And of course, I’d have to do an Aruba food post…not every meal but here’s a few faves!
Aruba is vibrant and filled with fun in the evenings with balmy temps, trade winds, great restaurants and happy people.
And yes, one night after a large glass of Pinot Noir (liquid courage) I sang karaoke, belting out my standby – I Love Rock and Roll (thank you Joan Jett). I don’t think a recording contract is in my future but it was a blast!
Immediately after losing Spence I remember thinking of those beloved places we’d vacationed and that I’d never go back; it would be too sad.
It’s been almost two years and the many happy memories have helped me remember our enjoyment of traveling together. I know for sure, he’d be sad if I wasn’t traveling.
Late last August my friends, Jeanne, Frank and I discussed a trip to Aruba. Soon we’d settled on a date, found a gorgeous condo on the northern part of the island and plans were finalized.
Leaving Michigan the day before the polar vortex (a brilliant stroke of luck) we arrived for a week in Aruba, a place that held special memories for me, with new ones to be made. Today as I await my return flight, I feel a sense of calm, a renewed love of this amazing place and a certainty that Spence would applaud my return.
Here is the first post of several to follow.
At Bucuti and Tara Beach Resort in Aruba, the immaculate sugar-sand beach is expansive. While taking in the beauty of the ocean, walking on the beach is a source of exercise and discovery. Here are a few of my discoveries:
I’m always looking for what I call “hearts in nature” and this trip, found this piece of coral that was shaped like a heart, a lovely discovery.
I hope you’re enjoying “Travels in Aruba 2016” – there’s much more to come. If you’re even thinking about a trip to Aruba, check out my earlier series, under Categories, called “Travels in Aruba”.
Here are my Top Ten Things I love about Aruba:
- US Currency is accepted in addition to the Aruba Florin. Prices are posted in both currencies, even slot machines and bill breakers in casinos use US Currency. It’s easy!
- They drive on the proper side of the road – this is great if you’re renting a car as we did. And for once, I did all the driving (usually Spence drives) and it was very easy to get around. Even with the round-abouts.
- The people are friendly! Known as One Happy Island, Aruba has the most delightful people. We didn’t encounter one person who wasn’t smiling. I suppose if you live in paradise there’s a reason to be happy every day.
- The sunsets are stunning. (as are the sunrises) Don’t take my word for it, here’s proof:
5. The water is safe to drink – and tastes good. Considering that Aruba is a small island, surrounded by salt water, that’s an accomplishment. It’s great not to worry about safety and the resulting dysentery that can come from visiting places where the water is questionable.
6. The beaches are pristine – white sugar sand and at least where we stayed, that sand extended into the water which was easy on the feet!
7. The color of the water is beyond description. Dependent upon the time of day, depth and cloud cover, it spans every shade of teal, turquoise, cobalt and everything in between.
8. Upon leaving Aruba, Customs and Immigration for both Aruba and the US are handled at their airport. Though it’s slightly confusing, we got through it with time to spare.
9. There’s so much to do. Whether you are into water sports, beach time, casinos, tours, hiking or dining, Aruba has it. And speaking of dining, fresh seafood is plentiful.
10. The weather. With an average rainfall of less than 20 inches a year, an average daytime temperature of 82° Fahrenheit (27° Celsius), a location completely outside the hurricane belt, and the constant cooling influence of the trade winds, Aruba is one of the most temperate islands in the Caribbean. The difference between median day and night temperatures, and between summer and winter temperatures, is just 3.6°. The rainfall occurs mainly in short showers during November and December.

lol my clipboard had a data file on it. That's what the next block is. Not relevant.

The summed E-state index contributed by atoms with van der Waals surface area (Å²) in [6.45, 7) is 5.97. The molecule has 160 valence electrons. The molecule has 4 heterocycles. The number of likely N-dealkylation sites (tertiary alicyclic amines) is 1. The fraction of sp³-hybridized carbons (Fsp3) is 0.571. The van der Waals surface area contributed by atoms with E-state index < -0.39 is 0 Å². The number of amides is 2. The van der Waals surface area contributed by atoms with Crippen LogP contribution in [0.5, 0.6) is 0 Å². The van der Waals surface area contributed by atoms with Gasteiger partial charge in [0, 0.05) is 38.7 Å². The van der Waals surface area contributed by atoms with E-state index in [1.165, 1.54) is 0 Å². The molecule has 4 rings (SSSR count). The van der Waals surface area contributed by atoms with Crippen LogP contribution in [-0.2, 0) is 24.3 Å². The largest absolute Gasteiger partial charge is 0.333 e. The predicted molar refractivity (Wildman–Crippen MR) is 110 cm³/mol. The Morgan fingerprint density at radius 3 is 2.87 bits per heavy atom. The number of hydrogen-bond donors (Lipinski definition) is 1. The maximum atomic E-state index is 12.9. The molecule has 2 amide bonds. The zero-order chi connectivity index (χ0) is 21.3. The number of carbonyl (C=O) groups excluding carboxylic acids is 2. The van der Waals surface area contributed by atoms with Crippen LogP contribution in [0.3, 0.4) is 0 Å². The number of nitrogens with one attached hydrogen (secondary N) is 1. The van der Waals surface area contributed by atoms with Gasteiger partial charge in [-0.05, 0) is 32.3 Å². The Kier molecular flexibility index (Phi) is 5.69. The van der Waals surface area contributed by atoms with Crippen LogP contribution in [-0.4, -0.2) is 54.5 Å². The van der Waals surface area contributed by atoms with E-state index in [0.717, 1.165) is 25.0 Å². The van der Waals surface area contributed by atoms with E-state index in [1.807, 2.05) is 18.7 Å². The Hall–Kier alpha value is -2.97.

In no particular order, here are my Top 10 Things I Love about Aruba’s Bucuti & Tara Beach Resort:
- The Staff – Spence and I, as well as other guests we spoke to, all concurred that we’ve never received the level of service and sincere caring about our stay that we experienced here. Each staffer’s name tag included the languages that they speak, making this great for travellers from all over the world.
- Beach and Poolside Service – as simple as raising a flag on your sunbed and one of several charming servers arrive with drinks. While Spence’s choice was buckets of Balashi (Aruba’s own beer) I favored Banana Dacquiris, Pina Coladas and on our final day, an ice cream based drink called Sand in the Pants. As we relaxed, they would stop by with cups of fresh melon and cool cloths to refresh with – lovely!
3. Adults-Only – We loved the Adults-Only aspect of this resort, it assured a tranquil and quiet environment that met our needs. There were always ample shaded sunbeds available on the beach and around the pool. Both the pool and beach were serene and never crowded. Breakfast and dinners were peaceful and romantic. Just couples enjoying time together…..
4. Designated Smoking Areas – Though I’m not a smoker, Spence is and he found that the three designated smoking areas were comfortable and didn’t make him feel any less welcome. In fact, he met a number of other guests there, striking up friendships as he always does and one was right on the beach, just far enough away so that the non-smokers weren’t disturbed.
5. Elements Restaurant – Executive Chef, Kurt sets a standard of excellence with the quality and preparation of the food at the resort. We were wowed every morning by the selection of choices at the breakfast and the menu variety for evening dining (they also serve great lunches – we were just too full from breakfast). The food here is so delicious and beautifully presented that we really never needed to go elsewhere. Dining outside, a footstep away from the beach, trade-winds blowing and soft lighting, you feel as though you are truly in paradise. Service, as mentioned before is exceptional both at dinner but also at breakfast. Spence, who is very non-techy even learned how to operate the iPad menu which was very cool.